KUALA LUMPUR, Malaysia – Four military search planes were dispatched Thursday to try to determine whether two large objects bobbing in a remote part of the Indian Ocean were part of a possible debris field of the missing Malaysia Airlines flight.
One of the objects spotted by satellite imagery had a dimension of 25 meters (82 feet) and the other one was smaller. There could be other objects in waters nearby in the area that's a four-hour flight from Australia's southwestern coast, said John Young, manager of Australian Maritime Safety Authority's emergency response division.
"This is a lead, it's probably the best lead we have right now," said Young, while cautioning that the objects could also be seaborne debris along a key shipping route where containers periodically fall off cargo vessels.
Young told a news conference in Canberra, Australia's capital, that planes had been sent to the area about 2,500 kilometers (1,550 miles) southwest of Perth to check on the objects. He said that satellite images "do not always turn out to be related to the search even if they look good, so we will hold our views on that until they are sighted close-up."
Australian Prime Minister Tony Abbott had earlier told Parliament about the debris, and said Orion search aircraft were expected to arrive in the area Thursday afternoon.
Young said visibility was poor and may hamper efforts to find the objects. He said they "are relatively indistinct on the imagery ... but those who are experts indicate they are credible sightings. The indication to me is of objects that are a reasonable size and probably awash with water, moving up and down over the surface."
Military planes from Australia, the U.S. and New Zealand have been covering a search region over the southern Indian Ocean that was narrowed down from 600,000 square kilometers (232,000 square miles) to 305,000 square kilometers (117,000 square miles).
The hunt for the Boeing 777 has been punctuated by several false leads since it disappeared March 8 above the Gulf of Thailand.
Oil slicks that were spotted did not contain jet fuel. A yellow object thought to be from the plane turned out to be a piece of sea trash. Chinese satellite images showed possible plane debris, but nothing was found.
But this is the first time that possible objects have been spotted since the search area was massively expanded into two corridors, one stretching from northern Thailand into Central Asia and the other from the Strait of Malacca down to southern reaches of the Indian Ocean.
Abbott said he spoke to the prime minister of Malaysia, Najib Razak, about the latest developments. Australia's envoy to Malaysia, Rod Smith, joined a meeting of senior Malaysia search officials at a Kuala Lumpur hotel after Abbott's announcement. Smith did not respond to reporters' questions.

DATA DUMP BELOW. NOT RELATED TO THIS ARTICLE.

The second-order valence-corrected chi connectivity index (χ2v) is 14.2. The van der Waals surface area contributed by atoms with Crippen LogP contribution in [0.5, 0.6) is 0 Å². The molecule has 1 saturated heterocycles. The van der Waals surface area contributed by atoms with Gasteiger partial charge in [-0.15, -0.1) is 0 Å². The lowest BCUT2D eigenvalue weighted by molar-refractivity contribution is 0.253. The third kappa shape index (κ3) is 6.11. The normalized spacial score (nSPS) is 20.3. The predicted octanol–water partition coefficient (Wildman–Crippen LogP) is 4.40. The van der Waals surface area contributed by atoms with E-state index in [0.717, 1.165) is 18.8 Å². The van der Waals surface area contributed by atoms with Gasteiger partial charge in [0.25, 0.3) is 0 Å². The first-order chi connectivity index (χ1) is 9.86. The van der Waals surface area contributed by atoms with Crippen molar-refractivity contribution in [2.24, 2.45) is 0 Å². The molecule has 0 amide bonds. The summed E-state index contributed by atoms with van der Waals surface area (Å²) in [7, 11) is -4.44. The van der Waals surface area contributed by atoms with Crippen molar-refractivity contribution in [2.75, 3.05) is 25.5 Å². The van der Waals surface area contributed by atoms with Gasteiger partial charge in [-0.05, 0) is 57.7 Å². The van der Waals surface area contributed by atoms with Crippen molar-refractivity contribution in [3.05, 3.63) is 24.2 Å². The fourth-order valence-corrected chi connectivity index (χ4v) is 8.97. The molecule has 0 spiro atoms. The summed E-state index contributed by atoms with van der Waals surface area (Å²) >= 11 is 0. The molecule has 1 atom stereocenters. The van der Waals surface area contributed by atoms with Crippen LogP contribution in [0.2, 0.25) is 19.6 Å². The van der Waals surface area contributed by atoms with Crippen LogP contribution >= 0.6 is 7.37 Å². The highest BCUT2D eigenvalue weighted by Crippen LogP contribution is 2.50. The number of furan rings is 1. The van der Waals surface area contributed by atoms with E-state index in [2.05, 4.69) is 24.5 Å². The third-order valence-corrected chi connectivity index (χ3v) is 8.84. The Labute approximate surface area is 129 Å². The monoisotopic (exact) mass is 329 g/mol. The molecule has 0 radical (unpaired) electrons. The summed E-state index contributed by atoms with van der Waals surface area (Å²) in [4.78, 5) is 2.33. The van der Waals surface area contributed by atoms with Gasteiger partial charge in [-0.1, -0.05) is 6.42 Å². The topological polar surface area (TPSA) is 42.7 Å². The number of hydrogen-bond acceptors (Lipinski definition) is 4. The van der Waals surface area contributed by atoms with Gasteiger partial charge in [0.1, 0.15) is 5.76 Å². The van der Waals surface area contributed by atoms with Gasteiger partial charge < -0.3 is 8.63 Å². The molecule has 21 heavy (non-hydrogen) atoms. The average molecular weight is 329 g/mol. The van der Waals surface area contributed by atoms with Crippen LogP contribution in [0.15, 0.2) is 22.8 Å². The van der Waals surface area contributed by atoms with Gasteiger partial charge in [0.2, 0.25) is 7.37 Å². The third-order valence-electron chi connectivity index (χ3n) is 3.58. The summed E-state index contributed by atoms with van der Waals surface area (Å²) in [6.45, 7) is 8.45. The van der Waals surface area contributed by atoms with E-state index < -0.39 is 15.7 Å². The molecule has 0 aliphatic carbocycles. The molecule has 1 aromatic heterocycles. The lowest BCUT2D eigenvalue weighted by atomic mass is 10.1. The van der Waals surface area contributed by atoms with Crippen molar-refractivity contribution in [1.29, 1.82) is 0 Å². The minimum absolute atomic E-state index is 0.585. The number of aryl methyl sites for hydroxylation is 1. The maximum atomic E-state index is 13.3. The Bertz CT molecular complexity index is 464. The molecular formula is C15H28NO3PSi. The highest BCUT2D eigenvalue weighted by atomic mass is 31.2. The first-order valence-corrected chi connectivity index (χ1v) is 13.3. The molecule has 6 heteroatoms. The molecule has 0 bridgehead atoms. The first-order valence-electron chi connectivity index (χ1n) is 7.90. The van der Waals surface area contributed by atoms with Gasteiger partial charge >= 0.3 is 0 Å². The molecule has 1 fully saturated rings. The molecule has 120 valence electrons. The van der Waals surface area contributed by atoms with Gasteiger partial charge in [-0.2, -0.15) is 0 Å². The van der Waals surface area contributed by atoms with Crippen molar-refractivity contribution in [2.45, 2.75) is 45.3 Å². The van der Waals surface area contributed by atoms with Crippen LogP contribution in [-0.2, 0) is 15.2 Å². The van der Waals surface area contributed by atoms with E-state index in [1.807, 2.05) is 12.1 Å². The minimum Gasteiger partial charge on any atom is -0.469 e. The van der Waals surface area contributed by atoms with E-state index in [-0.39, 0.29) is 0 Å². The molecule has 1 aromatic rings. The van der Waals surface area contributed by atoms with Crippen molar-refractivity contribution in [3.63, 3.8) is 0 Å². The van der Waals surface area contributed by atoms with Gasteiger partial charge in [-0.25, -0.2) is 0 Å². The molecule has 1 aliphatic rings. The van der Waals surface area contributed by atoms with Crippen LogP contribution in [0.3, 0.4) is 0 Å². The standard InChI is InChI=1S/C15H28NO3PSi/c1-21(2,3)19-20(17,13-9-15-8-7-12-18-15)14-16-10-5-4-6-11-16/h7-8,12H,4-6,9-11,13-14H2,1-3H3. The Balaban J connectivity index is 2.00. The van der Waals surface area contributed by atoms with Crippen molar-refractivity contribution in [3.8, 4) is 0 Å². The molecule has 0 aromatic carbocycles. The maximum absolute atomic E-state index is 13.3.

"As I've been doing from day one, I've followed every single lead. And this time, I hope it is a positive development," Malaysian Defense Minister Hishammuddin Hussein told reporters.
The FBI has also joined forces with Malaysian authorities in analyzing deleted data on a flight simulator belonging to the pilot of the missing jet.
Files containing records of flight simulations were deleted Feb. 3 from the device found in the home of the pilot, Capt. Zaharie Ahmad Shah, Malaysian police chief Khalid Abu said.
It was not clear whether investigators thought that deleting the files was unusual. They might hold hints of unusual flight paths that could help explain where the missing plane went, or the files could have been deleted simply to clear memory for other material.
Hishammuddin told a news conference Wednesday that Zaharie is considered innocent until proven guilty. He said members of the pilot's family are cooperating in the investigation.
Zaharie was known to some within the online world of flight simulation enthusiasts.
A U.S. official, speaking on condition of anonymity because the official was not authorized to discuss the ongoing investigation by name, said the FBI has been asked to analyze the deleted simulator files.
U.S. Attorney General Eric Holder said in Washington that the FBI was working with Malaysian authorities. "At this point, I don't think we have any theories," he said.
Flight 370 disappeared March 8 on a night flight from Kuala Lumpur to Beijing. Malaysian authorities have not ruled out any possible explanation, but have said the evidence so far suggests the flight was deliberately turned back across Malaysia to the Strait of Malacca, with its communications systems disabled. They are unsure what happened next.
Investigators have identified two giant arcs of territory spanning the possible positions of the plane about 7½ hours after takeoff, based on its last faint signal to a satellite — an hourly "handshake" signal that continues even when communications are switched off. The arcs stretch up as far as Kazakhstan in central Asia and down deep into the southern Indian Ocean.
Police are considering the possibility of hijacking, sabotage, terrorism or issues related to the mental health of the pilots or anyone else on board, and have asked for background checks from abroad on all foreign passengers.
Gelineau reported from Sydney, Australia. Associated Press writer Rod McGuirk in Kuala Lumpur contributed to this report.